What? Is the title of this post some kind of trick question? Yes, I suppose it is because after all, every hummingbird species is in the family Trochilidae and thus, by definition, a “hummingbird”. At the same time, many members of this family do not have “hummingbird” as part of their common names.
For example, in Costa Rica and Panama, we have a jacobin, a fairy, coquettes, a woodnymph, a lancebill, hermits, and they are all hummingbirds.
Therefore, these birds do not show when using the search by name function on our birding apps for Costa Rica and Panama. All of the species with “hummingbird” in their name will show up as soon as you type “humm” but the others won’t.
So how can you see all of the hummingbirds listed together?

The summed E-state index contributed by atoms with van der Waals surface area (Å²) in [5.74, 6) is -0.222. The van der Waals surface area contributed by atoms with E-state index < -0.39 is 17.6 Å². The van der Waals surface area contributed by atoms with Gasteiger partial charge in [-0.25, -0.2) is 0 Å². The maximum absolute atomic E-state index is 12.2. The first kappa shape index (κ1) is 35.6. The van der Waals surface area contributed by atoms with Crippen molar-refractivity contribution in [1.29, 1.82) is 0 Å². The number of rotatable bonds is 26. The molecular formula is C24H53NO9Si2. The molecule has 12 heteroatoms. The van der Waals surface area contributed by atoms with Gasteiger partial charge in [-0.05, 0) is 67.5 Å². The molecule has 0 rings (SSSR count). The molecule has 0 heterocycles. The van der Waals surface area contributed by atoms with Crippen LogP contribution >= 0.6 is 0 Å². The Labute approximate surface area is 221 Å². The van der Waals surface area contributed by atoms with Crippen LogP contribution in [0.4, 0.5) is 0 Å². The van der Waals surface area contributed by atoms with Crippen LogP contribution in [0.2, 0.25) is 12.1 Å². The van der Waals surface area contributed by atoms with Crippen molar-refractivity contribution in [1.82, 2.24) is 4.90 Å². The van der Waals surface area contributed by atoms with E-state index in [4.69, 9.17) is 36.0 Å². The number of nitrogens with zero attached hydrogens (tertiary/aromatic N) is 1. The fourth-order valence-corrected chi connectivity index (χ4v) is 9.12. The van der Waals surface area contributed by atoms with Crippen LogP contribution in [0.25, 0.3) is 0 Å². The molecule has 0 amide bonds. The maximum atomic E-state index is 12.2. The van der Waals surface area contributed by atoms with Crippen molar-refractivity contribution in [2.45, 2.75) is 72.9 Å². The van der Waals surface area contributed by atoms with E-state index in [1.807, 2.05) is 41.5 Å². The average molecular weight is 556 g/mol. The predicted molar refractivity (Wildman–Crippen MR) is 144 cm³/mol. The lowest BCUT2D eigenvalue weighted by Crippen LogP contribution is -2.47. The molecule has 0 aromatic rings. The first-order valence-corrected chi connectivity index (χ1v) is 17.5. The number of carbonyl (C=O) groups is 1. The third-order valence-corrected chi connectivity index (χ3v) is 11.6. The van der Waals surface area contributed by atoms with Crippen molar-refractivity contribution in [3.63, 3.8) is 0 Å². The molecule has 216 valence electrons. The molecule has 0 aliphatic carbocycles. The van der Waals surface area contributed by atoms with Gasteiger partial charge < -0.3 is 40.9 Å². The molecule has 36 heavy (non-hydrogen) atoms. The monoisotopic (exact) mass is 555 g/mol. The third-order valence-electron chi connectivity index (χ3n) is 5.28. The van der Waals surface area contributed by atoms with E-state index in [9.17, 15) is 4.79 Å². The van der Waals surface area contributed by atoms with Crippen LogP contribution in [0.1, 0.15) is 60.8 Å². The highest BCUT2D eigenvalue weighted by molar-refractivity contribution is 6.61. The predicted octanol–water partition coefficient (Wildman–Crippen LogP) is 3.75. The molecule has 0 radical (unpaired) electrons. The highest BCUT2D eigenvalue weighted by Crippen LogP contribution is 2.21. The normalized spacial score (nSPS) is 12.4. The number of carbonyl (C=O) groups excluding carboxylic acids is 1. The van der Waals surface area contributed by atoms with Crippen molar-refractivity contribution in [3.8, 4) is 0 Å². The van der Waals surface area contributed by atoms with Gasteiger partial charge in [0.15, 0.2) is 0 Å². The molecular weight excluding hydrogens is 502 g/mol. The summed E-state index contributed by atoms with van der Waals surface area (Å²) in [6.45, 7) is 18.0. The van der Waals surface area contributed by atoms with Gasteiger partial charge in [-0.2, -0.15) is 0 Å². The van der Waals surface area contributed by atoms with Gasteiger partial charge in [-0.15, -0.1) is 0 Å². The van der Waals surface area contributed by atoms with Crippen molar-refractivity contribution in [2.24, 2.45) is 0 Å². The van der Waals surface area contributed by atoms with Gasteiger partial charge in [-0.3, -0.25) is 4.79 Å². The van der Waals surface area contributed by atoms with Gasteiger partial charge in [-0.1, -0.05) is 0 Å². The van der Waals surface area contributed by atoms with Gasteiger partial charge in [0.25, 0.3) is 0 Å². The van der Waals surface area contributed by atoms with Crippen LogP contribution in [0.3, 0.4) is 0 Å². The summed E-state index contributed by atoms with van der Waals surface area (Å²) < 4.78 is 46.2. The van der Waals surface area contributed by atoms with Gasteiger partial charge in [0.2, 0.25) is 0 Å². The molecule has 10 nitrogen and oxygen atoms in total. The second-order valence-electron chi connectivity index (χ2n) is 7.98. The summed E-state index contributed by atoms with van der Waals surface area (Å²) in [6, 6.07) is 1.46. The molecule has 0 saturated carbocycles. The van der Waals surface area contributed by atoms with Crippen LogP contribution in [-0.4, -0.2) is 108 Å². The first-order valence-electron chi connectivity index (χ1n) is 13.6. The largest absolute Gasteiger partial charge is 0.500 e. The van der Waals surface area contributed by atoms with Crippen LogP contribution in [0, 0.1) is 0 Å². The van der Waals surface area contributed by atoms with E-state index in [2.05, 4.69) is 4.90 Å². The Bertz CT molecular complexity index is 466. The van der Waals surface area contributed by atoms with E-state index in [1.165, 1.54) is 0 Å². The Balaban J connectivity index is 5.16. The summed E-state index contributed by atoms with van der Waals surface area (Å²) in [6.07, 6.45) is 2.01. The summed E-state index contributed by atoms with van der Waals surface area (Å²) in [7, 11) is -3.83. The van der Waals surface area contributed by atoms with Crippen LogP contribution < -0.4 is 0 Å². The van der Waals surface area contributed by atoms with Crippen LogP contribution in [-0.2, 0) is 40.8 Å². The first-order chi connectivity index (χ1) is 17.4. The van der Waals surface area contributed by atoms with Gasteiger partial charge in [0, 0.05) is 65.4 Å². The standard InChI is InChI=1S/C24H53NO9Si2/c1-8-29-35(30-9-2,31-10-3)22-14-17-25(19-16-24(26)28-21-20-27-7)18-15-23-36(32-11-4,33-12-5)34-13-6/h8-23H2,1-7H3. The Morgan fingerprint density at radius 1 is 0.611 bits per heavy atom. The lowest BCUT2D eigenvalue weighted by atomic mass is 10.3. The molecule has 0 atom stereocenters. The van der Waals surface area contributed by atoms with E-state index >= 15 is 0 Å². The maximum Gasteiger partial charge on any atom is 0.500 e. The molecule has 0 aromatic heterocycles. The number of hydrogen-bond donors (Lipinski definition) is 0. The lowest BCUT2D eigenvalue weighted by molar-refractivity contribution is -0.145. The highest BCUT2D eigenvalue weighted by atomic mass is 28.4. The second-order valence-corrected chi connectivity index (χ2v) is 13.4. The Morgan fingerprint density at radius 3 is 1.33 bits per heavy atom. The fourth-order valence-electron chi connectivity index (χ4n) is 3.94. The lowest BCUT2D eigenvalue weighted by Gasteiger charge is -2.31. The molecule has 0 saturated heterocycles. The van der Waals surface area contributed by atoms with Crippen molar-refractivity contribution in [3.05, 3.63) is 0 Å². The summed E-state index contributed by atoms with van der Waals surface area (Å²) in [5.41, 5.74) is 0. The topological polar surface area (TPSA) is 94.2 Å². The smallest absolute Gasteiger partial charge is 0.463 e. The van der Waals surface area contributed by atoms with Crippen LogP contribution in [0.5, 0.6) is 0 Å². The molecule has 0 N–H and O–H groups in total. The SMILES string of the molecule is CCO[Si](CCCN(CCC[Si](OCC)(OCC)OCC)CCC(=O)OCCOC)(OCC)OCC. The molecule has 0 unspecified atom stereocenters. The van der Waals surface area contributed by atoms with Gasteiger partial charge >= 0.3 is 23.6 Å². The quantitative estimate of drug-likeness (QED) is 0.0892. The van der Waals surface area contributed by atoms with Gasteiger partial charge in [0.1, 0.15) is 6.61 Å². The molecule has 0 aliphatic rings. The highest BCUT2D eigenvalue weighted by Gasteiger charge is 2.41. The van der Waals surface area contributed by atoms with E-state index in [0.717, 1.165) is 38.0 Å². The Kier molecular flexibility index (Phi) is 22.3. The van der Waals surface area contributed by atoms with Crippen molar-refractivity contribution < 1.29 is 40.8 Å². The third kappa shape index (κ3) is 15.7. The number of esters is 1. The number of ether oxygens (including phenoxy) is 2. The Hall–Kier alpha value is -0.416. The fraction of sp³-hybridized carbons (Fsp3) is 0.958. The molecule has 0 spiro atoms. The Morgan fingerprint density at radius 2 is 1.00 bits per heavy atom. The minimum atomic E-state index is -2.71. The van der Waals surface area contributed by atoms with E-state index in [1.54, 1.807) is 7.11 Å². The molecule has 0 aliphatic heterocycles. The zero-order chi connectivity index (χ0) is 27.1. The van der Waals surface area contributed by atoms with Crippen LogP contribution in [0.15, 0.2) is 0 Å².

There are three quick ways to do this; one is by using the group page to look at the hummingbirds (scroll down or touch “hummingbirds” on the right side of the screen). Another way is by looking at the family page and touching “hummingbirds” on the right side of the screen. The families are listed in the same order as a typical field guide for birds.
If you feel like using the search filter, you can also touch “group”, scroll down to TROCHILIDAE or “hummingbirds”, and touch “done”. This will show all hummingbird species on the app. If you are birding in the highlands and want to only see the highland hummingbirds, you can filter for “region”- highlands in addition to filtering for “group”. Of course, you can also filter those hummingbird further by color, head pattern, and status (whether they are common, uncommon, rare, etc.).